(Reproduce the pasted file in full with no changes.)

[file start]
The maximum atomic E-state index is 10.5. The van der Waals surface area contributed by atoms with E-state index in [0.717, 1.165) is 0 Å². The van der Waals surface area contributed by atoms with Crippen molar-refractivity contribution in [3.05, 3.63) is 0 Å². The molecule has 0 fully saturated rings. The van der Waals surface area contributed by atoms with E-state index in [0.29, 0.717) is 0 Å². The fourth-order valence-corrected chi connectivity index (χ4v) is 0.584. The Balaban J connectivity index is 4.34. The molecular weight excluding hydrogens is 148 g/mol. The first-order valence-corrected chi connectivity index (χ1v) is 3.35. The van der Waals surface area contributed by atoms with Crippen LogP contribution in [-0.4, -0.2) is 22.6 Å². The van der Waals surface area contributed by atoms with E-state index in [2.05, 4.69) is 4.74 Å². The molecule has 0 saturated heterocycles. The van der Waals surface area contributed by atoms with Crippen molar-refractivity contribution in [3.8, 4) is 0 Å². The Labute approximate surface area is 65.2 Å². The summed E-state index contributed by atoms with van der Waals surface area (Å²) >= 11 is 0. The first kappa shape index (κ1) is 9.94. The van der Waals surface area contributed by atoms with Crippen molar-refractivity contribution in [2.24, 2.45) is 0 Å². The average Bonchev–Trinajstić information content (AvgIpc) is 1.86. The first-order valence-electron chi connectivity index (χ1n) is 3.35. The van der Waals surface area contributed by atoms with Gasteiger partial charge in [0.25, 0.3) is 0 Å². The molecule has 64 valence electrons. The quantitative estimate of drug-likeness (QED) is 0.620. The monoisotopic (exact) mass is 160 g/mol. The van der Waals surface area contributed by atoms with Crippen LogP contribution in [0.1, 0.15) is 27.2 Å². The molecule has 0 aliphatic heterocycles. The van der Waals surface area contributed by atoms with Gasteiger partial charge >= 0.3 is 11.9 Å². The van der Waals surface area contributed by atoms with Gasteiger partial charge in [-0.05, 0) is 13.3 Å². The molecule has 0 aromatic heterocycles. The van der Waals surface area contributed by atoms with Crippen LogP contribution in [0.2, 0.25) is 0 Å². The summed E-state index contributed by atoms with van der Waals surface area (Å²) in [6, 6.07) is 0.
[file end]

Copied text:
The maximum atomic E-state index is 10.5. The van der Waals surface area contributed by atoms with E-state index in [0.717, 1.165) is 0 Å². The van der Waals surface area contributed by atoms with Crippen molar-refractivity contribution in [3.05, 3.63) is 0 Å². The molecule has 0 fully saturated rings. The van der Waals surface area contributed by atoms with E-state index in [0.29, 0.717) is 0 Å². The fourth-order valence-corrected chi connectivity index (χ4v) is 0.584. The Balaban J connectivity index is 4.34. The molecular weight excluding hydrogens is 148 g/mol. The first-order valence-corrected chi connectivity index (χ1v) is 3.35. The van der Waals surface area contributed by atoms with Crippen LogP contribution in [-0.4, -0.2) is 22.6 Å². The van der Waals surface area contributed by atoms with E-state index in [2.05, 4.69) is 4.74 Å². The molecule has 0 saturated heterocycles. The van der Waals surface area contributed by atoms with Crippen molar-refractivity contribution in [3.8, 4) is 0 Å². The Labute approximate surface area is 65.2 Å². The summed E-state index contributed by atoms with van der Waals surface area (Å²) >= 11 is 0. The first kappa shape index (κ1) is 9.94. The van der Waals surface area contributed by atoms with Crippen molar-refractivity contribution in [2.24, 2.45) is 0 Å². The average Bonchev–Trinajstić information content (AvgIpc) is 1.86. The first-order valence-electron chi connectivity index (χ1n) is 3.35. The van der Waals surface area contributed by atoms with Gasteiger partial charge in [0.25, 0.3) is 0 Å². The molecule has 64 valence electrons. The quantitative estimate of drug-likeness (QED) is 0.620. The monoisotopic (exact) mass is 160 g/mol. The van der Waals surface area contributed by atoms with Crippen LogP contribution in [0.1, 0.15) is 27.2 Å². The molecule has 0 aliphatic heterocycles. The van der Waals surface area contributed by atoms with Gasteiger partial charge >= 0.3 is 11.9 Å². The van der Waals surface area contributed by atoms with Gasteiger partial charge in [-0.05, 0) is 13.3 Å². The molecule has 0 aromatic heterocycles. The van der Waals surface area contributed by atoms with Crippen LogP contribution in [0.2, 0.25) is 0 Å². The summed E-state index contributed by atoms with van der Waals surface area (Å²) in [6, 6.07) is 0.